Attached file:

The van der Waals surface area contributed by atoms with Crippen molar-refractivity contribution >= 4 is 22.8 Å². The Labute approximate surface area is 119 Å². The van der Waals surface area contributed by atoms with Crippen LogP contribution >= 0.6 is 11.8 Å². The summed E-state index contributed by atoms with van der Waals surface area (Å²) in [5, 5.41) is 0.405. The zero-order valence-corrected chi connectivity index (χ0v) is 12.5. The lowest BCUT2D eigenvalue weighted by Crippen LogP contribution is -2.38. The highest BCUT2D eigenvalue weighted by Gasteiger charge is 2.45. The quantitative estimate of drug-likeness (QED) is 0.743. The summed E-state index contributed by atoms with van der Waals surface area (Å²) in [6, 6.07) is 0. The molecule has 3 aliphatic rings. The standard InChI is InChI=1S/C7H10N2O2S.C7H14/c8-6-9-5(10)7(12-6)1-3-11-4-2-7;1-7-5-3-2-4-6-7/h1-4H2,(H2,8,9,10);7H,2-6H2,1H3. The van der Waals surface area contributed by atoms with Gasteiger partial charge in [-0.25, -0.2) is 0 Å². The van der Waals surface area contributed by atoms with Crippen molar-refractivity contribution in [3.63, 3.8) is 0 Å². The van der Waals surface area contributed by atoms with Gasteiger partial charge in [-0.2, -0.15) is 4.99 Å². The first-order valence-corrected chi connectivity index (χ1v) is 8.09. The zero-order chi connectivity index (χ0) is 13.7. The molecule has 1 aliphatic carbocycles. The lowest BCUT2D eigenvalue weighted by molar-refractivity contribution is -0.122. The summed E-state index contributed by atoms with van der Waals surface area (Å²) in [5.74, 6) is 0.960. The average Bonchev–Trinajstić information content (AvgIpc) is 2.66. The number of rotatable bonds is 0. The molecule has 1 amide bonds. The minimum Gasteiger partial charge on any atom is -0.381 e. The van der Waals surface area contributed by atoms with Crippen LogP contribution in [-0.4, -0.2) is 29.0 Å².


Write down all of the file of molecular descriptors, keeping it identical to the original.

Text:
The van der Waals surface area contributed by atoms with Crippen molar-refractivity contribution >= 4 is 22.8 Å². The Labute approximate surface area is 119 Å². The van der Waals surface area contributed by atoms with Crippen LogP contribution >= 0.6 is 11.8 Å². The summed E-state index contributed by atoms with van der Waals surface area (Å²) in [5, 5.41) is 0.405. The zero-order valence-corrected chi connectivity index (χ0v) is 12.5. The lowest BCUT2D eigenvalue weighted by Crippen LogP contribution is -2.38. The highest BCUT2D eigenvalue weighted by Gasteiger charge is 2.45. The quantitative estimate of drug-likeness (QED) is 0.743. The summed E-state index contributed by atoms with van der Waals surface area (Å²) in [6, 6.07) is 0. The molecule has 3 aliphatic rings. The standard InChI is InChI=1S/C7H10N2O2S.C7H14/c8-6-9-5(10)7(12-6)1-3-11-4-2-7;1-7-5-3-2-4-6-7/h1-4H2,(H2,8,9,10);7H,2-6H2,1H3. The van der Waals surface area contributed by atoms with Gasteiger partial charge in [-0.25, -0.2) is 0 Å². The van der Waals surface area contributed by atoms with Crippen molar-refractivity contribution in [3.63, 3.8) is 0 Å². The van der Waals surface area contributed by atoms with Gasteiger partial charge in [-0.2, -0.15) is 4.99 Å². The first-order valence-corrected chi connectivity index (χ1v) is 8.09. The zero-order chi connectivity index (χ0) is 13.7. The molecule has 1 aliphatic carbocycles. The lowest BCUT2D eigenvalue weighted by molar-refractivity contribution is -0.122. The summed E-state index contributed by atoms with van der Waals surface area (Å²) in [5.74, 6) is 0.960. The average Bonchev–Trinajstić information content (AvgIpc) is 2.66. The number of rotatable bonds is 0. The molecule has 1 amide bonds. The minimum Gasteiger partial charge on any atom is -0.381 e. The van der Waals surface area contributed by atoms with Crippen LogP contribution in [-0.4, -0.2) is 29.0 Å².